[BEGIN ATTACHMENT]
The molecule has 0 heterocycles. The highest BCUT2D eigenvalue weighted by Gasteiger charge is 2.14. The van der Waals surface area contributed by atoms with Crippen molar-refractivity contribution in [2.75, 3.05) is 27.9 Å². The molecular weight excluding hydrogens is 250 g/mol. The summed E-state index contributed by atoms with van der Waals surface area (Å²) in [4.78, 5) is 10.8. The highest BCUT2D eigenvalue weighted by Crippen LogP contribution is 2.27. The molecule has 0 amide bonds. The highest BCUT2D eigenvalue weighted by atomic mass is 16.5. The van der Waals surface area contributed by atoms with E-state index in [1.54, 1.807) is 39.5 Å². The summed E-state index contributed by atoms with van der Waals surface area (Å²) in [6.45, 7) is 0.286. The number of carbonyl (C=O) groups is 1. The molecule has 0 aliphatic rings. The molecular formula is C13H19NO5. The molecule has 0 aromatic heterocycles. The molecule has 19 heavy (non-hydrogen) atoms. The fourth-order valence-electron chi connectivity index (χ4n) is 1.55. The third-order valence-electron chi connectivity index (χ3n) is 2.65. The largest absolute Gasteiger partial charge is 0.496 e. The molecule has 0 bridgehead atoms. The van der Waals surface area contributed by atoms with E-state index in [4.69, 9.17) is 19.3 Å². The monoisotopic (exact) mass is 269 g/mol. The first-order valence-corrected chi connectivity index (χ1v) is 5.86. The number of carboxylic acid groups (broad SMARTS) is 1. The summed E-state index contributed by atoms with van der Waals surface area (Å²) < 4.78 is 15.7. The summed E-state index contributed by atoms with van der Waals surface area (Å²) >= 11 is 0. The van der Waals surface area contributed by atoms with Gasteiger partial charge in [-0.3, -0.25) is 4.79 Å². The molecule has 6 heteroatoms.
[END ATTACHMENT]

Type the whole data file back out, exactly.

The molecule has 0 heterocycles. The highest BCUT2D eigenvalue weighted by Gasteiger charge is 2.14. The van der Waals surface area contributed by atoms with Crippen molar-refractivity contribution in [2.75, 3.05) is 27.9 Å². The molecular weight excluding hydrogens is 250 g/mol. The summed E-state index contributed by atoms with van der Waals surface area (Å²) in [4.78, 5) is 10.8. The highest BCUT2D eigenvalue weighted by Crippen LogP contribution is 2.27. The molecule has 0 amide bonds. The highest BCUT2D eigenvalue weighted by atomic mass is 16.5. The van der Waals surface area contributed by atoms with E-state index in [1.54, 1.807) is 39.5 Å². The summed E-state index contributed by atoms with van der Waals surface area (Å²) in [6.45, 7) is 0.286. The number of carbonyl (C=O) groups is 1. The molecule has 0 aliphatic rings. The molecular formula is C13H19NO5. The molecule has 0 aromatic heterocycles. The molecule has 19 heavy (non-hydrogen) atoms. The fourth-order valence-electron chi connectivity index (χ4n) is 1.55. The third-order valence-electron chi connectivity index (χ3n) is 2.65. The largest absolute Gasteiger partial charge is 0.496 e. The molecule has 0 bridgehead atoms. The van der Waals surface area contributed by atoms with E-state index in [4.69, 9.17) is 19.3 Å². The monoisotopic (exact) mass is 269 g/mol. The first-order valence-corrected chi connectivity index (χ1v) is 5.86. The number of carboxylic acid groups (broad SMARTS) is 1. The summed E-state index contributed by atoms with van der Waals surface area (Å²) < 4.78 is 15.7. The summed E-state index contributed by atoms with van der Waals surface area (Å²) >= 11 is 0. The van der Waals surface area contributed by atoms with Gasteiger partial charge in [-0.3, -0.25) is 4.79 Å². The molecule has 6 heteroatoms.